ACP: Excessive Administrative Tasks Have Serious Consequences

Putting patients first by reducing administrative tasks
Putting patients first by reducing administrative tasks

(HealthDay News) — In a position paper published online March 28 in the Annals of Internal Medicine, recommendations are presented to address the impact of administrative tasks and reduce the administrative burden on clinicians.

Using a cohesive framework for analyzing different aspects of administrative tasks, Shari M. Erickson, M.P.H., and colleagues from the American College of Physicians (ACP) Medical Practice and Quality Committee, developed recommendations to address the adverse effects of administrative tasks on physicians, patients, and the health care system.

The researchers developed seven statements and recommendations as strategies to reduce excessive administrative tasks and put patients first. The ACP calls on external stakeholders to provide financial, time, and quality-of-care impact statements for administrative tasks for public review and comment; tasks that have a negative effect on quality and patient care should be challenged, revised, or removed. Administrative tasks that cannot be eliminated should be reviewed, revised, aligned, and/or streamlined. Stakeholders, including public and private payers, should collaborate with professional societies, clinicians, patients, and electronic health record vendors to minimize unnecessary clinician burden and maximize patient centeredness. All key stakeholders should collaborate to improve existing health information technologies. Stakeholders should review and streamline or eliminate duplicative administrative requirements.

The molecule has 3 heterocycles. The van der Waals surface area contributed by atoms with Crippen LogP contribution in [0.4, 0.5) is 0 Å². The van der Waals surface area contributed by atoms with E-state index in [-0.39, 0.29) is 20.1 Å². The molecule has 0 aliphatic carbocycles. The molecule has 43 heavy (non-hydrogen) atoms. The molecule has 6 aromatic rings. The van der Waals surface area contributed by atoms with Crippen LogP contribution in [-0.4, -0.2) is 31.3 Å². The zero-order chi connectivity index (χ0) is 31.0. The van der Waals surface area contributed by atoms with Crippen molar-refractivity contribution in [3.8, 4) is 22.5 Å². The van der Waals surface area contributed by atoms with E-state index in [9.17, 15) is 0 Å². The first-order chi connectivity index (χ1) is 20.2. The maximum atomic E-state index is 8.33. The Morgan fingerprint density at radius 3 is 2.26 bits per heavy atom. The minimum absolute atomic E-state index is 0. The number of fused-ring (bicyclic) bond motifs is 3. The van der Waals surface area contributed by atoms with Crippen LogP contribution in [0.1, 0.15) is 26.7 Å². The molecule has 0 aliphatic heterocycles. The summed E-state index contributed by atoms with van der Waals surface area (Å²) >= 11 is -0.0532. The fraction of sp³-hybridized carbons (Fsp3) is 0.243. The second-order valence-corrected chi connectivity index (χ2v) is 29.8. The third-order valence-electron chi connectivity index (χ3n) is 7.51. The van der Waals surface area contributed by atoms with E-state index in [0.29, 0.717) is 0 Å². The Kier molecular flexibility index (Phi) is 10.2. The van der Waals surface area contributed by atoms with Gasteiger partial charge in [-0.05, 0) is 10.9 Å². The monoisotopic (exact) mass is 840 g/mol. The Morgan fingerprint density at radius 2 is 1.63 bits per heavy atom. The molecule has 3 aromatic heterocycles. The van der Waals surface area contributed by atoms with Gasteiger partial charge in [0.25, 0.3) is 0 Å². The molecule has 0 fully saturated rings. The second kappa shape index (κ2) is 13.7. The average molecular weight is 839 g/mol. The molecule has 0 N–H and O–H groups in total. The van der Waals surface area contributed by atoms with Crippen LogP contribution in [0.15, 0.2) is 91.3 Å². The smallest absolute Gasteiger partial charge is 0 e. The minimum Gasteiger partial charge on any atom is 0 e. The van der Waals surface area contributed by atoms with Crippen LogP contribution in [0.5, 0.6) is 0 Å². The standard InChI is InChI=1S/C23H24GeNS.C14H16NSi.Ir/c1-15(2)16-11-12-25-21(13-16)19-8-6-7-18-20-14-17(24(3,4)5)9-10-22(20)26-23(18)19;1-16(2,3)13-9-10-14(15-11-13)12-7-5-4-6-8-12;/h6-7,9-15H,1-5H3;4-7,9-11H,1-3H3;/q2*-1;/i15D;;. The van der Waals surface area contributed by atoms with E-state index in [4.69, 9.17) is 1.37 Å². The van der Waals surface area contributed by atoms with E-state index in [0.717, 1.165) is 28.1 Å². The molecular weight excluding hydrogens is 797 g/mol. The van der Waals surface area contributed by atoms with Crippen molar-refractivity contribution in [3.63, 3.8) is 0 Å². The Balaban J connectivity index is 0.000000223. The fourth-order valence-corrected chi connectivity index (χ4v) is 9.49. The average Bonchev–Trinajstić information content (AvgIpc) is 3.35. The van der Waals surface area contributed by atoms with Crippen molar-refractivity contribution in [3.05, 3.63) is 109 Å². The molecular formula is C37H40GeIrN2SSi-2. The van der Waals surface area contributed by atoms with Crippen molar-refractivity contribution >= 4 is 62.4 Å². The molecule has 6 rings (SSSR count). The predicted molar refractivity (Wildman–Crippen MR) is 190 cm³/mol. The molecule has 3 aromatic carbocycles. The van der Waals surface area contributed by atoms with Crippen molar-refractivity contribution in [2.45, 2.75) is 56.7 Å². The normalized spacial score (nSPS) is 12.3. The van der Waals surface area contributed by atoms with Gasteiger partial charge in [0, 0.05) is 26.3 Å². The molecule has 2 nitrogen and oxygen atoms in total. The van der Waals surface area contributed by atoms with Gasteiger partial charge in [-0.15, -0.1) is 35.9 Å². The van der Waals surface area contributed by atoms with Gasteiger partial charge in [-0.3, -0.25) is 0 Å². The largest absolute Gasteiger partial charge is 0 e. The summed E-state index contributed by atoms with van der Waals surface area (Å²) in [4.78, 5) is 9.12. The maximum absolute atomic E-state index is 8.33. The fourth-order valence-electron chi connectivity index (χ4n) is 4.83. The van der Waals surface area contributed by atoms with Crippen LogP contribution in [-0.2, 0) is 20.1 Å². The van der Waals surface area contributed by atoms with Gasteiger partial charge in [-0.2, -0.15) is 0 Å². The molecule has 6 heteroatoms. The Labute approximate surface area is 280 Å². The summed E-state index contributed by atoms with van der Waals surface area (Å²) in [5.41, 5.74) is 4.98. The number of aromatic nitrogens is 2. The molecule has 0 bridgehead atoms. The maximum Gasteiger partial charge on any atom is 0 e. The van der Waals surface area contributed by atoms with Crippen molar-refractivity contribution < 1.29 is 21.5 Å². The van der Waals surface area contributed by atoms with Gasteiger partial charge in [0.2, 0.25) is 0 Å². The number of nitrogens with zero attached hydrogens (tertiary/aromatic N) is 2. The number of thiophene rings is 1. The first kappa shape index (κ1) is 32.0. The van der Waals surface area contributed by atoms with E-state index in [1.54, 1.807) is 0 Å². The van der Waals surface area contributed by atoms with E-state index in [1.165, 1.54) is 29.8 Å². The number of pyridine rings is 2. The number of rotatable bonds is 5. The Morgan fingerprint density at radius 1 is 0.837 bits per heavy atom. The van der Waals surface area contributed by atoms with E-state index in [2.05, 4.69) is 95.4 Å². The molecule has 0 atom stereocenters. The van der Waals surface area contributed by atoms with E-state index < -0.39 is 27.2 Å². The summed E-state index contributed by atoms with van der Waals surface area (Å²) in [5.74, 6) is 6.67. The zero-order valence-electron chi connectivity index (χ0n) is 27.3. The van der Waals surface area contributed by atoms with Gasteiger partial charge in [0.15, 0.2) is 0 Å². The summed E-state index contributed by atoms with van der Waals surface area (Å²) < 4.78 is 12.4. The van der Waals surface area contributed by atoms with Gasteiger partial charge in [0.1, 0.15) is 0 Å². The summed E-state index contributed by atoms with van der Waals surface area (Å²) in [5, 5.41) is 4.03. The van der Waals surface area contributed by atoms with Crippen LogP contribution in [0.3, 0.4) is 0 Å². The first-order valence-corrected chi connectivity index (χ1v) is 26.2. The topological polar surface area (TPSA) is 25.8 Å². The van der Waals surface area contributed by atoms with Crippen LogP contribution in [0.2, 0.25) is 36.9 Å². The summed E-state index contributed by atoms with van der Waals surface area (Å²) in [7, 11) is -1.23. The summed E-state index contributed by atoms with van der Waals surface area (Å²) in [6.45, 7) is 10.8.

"These guidelines are particularly important as the health care system evolves from one based on the volume to one based on the value of services provided," the authors write.

Abstract/Full Text
Editorial (subscription or payment may be required)